June 2011 Archive
I read a fabulous article this morning in the Huffington Post that inspired me to write my own blog post today! The article discusses how important it is to focus on the mind rather than beauty or clothing when interacting with young girls.
We are used to immediately saying “You are so pretty!” or “What a beautiful dress!” when encountering a young girl. After all, those are responses to our observations–and let’s admit, little girls ARE pretty cute! But, what message is that sending? Sure, we can play devil’s advocate and say we are building self-esteem and making the little girl feel good. However, is that what is most important? Do we want to place emphasis on girls’ appearance and promote this as source of esteem? Why not focus on the things they like to do, how school is going, or the kind of person they are?
By shifting the focus from external to internal we are fostering deeper connections and also promoting the notion of what is really important. It’s a way of shifting our societal perception one conversation at a time.
I ask my clients to do this all of the time, either by reflecting on their own inner qualities versus focusing on appearance or by complimenting and acknowledging others internal traits versus how they look. Hey, maybe if we get used to treating others in such a way it will become easier to do it for ourselves.
Share your thoughts or experiences. Have you interacted with others in this way? How have people responded? How did it feel?
A new study conducted at University of North Carolina found three psychiatric factors contributed to women’s likelihood of developing depression during pregnancy. These factors included physical abuse, sexual abuse and a history of eating disorders. The researchers surveyed 158 pregnant and postpartum women undergoing treatment for depression at UNC’s Perinatal Psychiatry Clinic. One-third of the patients reported a history of eating disorders; in addition, many had a history of physical or sexual abuse. Read the full article here: http://tinyurl.com/3k79man.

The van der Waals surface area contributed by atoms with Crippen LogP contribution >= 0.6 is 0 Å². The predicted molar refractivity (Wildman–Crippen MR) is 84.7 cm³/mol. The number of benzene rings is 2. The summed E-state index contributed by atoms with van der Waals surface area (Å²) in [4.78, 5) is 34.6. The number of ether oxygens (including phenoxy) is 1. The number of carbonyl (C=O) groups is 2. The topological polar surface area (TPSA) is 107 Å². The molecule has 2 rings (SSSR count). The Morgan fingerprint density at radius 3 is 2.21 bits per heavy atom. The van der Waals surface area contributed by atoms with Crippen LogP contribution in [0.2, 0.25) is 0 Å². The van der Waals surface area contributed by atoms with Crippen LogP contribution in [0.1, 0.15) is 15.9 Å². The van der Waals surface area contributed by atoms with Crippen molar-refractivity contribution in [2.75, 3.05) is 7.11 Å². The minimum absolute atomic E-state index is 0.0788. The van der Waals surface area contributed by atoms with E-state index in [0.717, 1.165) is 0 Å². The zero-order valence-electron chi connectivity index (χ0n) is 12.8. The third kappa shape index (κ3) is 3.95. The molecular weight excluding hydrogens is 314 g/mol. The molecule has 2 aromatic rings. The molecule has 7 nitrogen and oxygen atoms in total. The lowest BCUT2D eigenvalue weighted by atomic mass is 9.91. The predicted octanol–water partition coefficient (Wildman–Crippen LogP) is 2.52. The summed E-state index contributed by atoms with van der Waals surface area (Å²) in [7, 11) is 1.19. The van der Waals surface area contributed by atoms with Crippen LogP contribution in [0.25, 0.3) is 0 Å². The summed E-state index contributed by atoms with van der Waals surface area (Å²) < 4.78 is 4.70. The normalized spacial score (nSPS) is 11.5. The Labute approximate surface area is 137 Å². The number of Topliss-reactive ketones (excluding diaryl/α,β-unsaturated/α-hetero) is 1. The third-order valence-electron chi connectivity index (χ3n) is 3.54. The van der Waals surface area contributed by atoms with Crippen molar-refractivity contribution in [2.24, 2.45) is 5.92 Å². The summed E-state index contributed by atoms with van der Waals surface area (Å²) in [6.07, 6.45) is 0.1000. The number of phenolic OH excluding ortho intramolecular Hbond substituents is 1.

Pregnancy and eating disorders is a little researched topic and one I have been reading a lot about lately. I would love to learn more for an upcoming project. Please consider sharing your story, whether pregnancy was a positive experience or a difficult one related to your history of an eating disorder. Please contact me at email@example.com
Binge Eating Disorder Association’s founder, Chevese Turner, shared her story of lapband surgery this week with ABC news. Read the article here. The article sheds a lot of light on how procedures such as lapband and bariatric surgery often represent a solution to those who seek them, a desperate attempt to address problems related to emotional and/or binge eating. However, the surgery does not solve the underlying issue of why someone is eating or address the purpose the eating serves–almost always a way of coping. After the surgery, people are left seeking a way to comfort themselves without knowing what else to do, and often the eating disorder intensifies or manifests into a different form.
Share your thoughts and experiences on this very important topic here!
Close your eyes…imagine what would it be like to walk into a party or a store without any worries about how you looked or how others perceived you. What would this feel like? How would you act differently? What would be different?
Open your eyes! Can you go do this very thing? Try going somewhere acting as though you loved your body and had complete faith in how you looked and in what your body is able to do for you. Notice not only how different it feels for you but observe the change in how others respond to you.